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Scientia Horticulturae
Friedman, H., Department of Postharvest Science of Fresh Produce, ARO, The Volcani Center, Bet Dagan, 50250, Israel
Bernstein, N., Institute of Soil Water and Environmental Science, ARO, The Volcani Center, Bet Dagan, 50250, Israel
Bruner, M., Mop Hahar Hamercazi, Regional R and D institute, Carmel 90404, Israel
Rot, I., Department of Postharvest Science of Fresh Produce, ARO, The Volcani Center, Bet Dagan, 50250, Israel
Ben-Noon, Z., Mop Hahar Hamercazi, Regional R and D institute, Carmel 90404, Israel
Zuriel, A., Mop Hahar Hamercazi, Regional R and D institute, Carmel 90404, Israel
Zuriel, R., Mop Hahar Hamercazi, Regional R and D institute, Carmel 90404, Israel
Finkelstein, S., Mop Hahar Hamercazi, Regional R and D institute, Carmel 90404, Israel
Umiel, N., Institute of Horticulture, ARO, The Volcani Center, Bet Dagan, 50250, Israel
Hagiladi, A., Institute of Horticulture, ARO, The Volcani Center, Bet Dagan, 50250, Israel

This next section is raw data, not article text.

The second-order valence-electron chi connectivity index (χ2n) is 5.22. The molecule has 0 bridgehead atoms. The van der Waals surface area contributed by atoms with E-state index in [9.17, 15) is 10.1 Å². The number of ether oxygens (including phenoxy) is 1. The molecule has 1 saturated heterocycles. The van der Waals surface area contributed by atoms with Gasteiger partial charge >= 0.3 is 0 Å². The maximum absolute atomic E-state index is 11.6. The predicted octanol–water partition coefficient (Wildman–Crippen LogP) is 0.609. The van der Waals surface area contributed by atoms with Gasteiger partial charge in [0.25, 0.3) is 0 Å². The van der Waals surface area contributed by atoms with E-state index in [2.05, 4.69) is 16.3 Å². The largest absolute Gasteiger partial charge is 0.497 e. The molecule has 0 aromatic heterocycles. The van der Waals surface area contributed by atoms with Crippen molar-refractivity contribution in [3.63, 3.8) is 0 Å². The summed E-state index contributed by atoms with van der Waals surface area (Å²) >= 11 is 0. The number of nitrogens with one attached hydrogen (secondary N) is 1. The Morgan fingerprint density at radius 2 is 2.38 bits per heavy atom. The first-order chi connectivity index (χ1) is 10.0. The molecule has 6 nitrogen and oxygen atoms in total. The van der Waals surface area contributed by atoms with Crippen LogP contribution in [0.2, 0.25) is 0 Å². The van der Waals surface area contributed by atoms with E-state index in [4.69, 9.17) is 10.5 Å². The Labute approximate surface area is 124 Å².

In this study we have examined the effects of irrigation with municipal secondary-treated effluents on growth of sunflower (Helianthus annuus L.) and celosia (Celosia argentea var cristata L.) plants for cut flower production. The applied treated effluents contained higher levels of Na (∼X6), Cl (∼X4.5), N-NH4 (30-50 mg/l), B, HCO3, P, K, and Fe than the potable water. The effect of the two types of irrigation water on the chemical composition of soil and leaves, flower yield and postharvest performance was examined. Our results demonstrate higher accumulation of Cl, Na, B, and NO3 in soils irrigated with effluents as compared to potable water only in the 40-60 cm soil layer. Phosphorus accumulated to higher levels in the upper soil layer (0-20 below ground), as well as in the lower soil layer, irrigated with effluents. SAR levels as well, were higher under irrigation with the treated effluents in the soil until 40 cm below ground indicating higher Na absorption in comparison to Ca and Mg. In both sunflower and celosia, boron accumulated to higher levels in leaves of plants irrigated with effluents. In addition, under irrigation with effluents, celosia accumulated higher levels of N and Mn and sunflower higher levels of P and lower levels of Fe. Despite these differences in mineral contents, the quality of the irrigation water did not affect cut flower yield. In both species spike length, receptacle size, number of flowers and flower weight were not affected. However, flowers' quality, examined during vase life, was compromised by irrigation with the effluents. Celosia leaves appeared more yellow and sunflower petal edges became browner. Nevertheless, leaf yellowing in celosia occurred mainly on the lower leaves of the stem, which can be removed to maintain high commercial value. The reduction in sunflower quality as well, will most likely not pose any commercial problem since these negative symptoms appeared at a late stage of vase life. Overall, our results demonstrate that secondary-treated municipal effluents can be used for production of sunflower and celosia for cut flowers, in the northern-eastern part of the 'Negev' desert in Israel. Due to the high SAR values of the water, and in order to avoid damage to the soil structure, dilution of this water should be considered for commercial growth. © 2007 Elsevier B.V. All rights reserved.